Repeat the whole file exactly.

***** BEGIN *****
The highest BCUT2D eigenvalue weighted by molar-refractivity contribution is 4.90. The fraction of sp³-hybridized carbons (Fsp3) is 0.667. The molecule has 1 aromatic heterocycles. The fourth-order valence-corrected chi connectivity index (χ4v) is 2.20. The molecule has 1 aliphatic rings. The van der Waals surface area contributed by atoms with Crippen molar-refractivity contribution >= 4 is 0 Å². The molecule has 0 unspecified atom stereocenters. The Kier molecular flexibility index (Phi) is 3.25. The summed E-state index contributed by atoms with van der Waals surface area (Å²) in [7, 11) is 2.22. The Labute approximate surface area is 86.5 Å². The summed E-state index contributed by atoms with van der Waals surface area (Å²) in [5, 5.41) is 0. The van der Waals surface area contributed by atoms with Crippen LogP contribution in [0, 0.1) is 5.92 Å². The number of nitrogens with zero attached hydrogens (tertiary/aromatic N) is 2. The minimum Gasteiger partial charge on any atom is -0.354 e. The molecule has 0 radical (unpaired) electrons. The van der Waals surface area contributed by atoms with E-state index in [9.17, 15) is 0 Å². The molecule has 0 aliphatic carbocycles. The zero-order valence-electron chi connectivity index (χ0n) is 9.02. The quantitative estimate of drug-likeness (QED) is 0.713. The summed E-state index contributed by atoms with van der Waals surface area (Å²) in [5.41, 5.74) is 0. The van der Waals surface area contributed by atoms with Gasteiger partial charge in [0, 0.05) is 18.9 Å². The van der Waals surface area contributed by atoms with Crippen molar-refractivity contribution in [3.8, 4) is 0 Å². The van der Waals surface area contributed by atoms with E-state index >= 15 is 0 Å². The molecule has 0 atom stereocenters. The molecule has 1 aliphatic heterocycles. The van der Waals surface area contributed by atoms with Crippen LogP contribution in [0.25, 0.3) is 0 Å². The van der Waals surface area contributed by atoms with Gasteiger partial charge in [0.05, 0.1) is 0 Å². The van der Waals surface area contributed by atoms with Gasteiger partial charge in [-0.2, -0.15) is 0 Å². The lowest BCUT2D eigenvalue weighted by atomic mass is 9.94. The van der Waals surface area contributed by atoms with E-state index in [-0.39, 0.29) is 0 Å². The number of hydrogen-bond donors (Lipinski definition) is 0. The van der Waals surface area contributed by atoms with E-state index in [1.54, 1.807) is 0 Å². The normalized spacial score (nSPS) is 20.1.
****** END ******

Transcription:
The highest BCUT2D eigenvalue weighted by molar-refractivity contribution is 4.90. The fraction of sp³-hybridized carbons (Fsp3) is 0.667. The molecule has 1 aromatic heterocycles. The fourth-order valence-corrected chi connectivity index (χ4v) is 2.20. The molecule has 1 aliphatic rings. The van der Waals surface area contributed by atoms with Crippen molar-refractivity contribution >= 4 is 0 Å². The molecule has 0 unspecified atom stereocenters. The Kier molecular flexibility index (Phi) is 3.25. The summed E-state index contributed by atoms with van der Waals surface area (Å²) in [7, 11) is 2.22. The Labute approximate surface area is 86.5 Å². The summed E-state index contributed by atoms with van der Waals surface area (Å²) in [5, 5.41) is 0. The van der Waals surface area contributed by atoms with Crippen LogP contribution in [0, 0.1) is 5.92 Å². The number of nitrogens with zero attached hydrogens (tertiary/aromatic N) is 2. The minimum Gasteiger partial charge on any atom is -0.354 e. The molecule has 0 radical (unpaired) electrons. The van der Waals surface area contributed by atoms with E-state index in [9.17, 15) is 0 Å². The molecule has 0 aliphatic carbocycles. The zero-order valence-electron chi connectivity index (χ0n) is 9.02. The quantitative estimate of drug-likeness (QED) is 0.713. The summed E-state index contributed by atoms with van der Waals surface area (Å²) in [5.41, 5.74) is 0. The van der Waals surface area contributed by atoms with Gasteiger partial charge in [0, 0.05) is 18.9 Å². The van der Waals surface area contributed by atoms with Crippen molar-refractivity contribution in [3.8, 4) is 0 Å². The van der Waals surface area contributed by atoms with E-state index >= 15 is 0 Å². The molecule has 0 atom stereocenters. The molecule has 1 aliphatic heterocycles. The van der Waals surface area contributed by atoms with Crippen LogP contribution in [0.25, 0.3) is 0 Å². The van der Waals surface area contributed by atoms with Gasteiger partial charge in [0.05, 0.1) is 0 Å². The van der Waals surface area contributed by atoms with Gasteiger partial charge in [-0.2, -0.15) is 0 Å². The lowest BCUT2D eigenvalue weighted by atomic mass is 9.94. The van der Waals surface area contributed by atoms with E-state index in [-0.39, 0.29) is 0 Å². The number of hydrogen-bond donors (Lipinski definition) is 0. The van der Waals surface area contributed by atoms with E-state index in [1.54, 1.807) is 0 Å². The normalized spacial score (nSPS) is 20.1.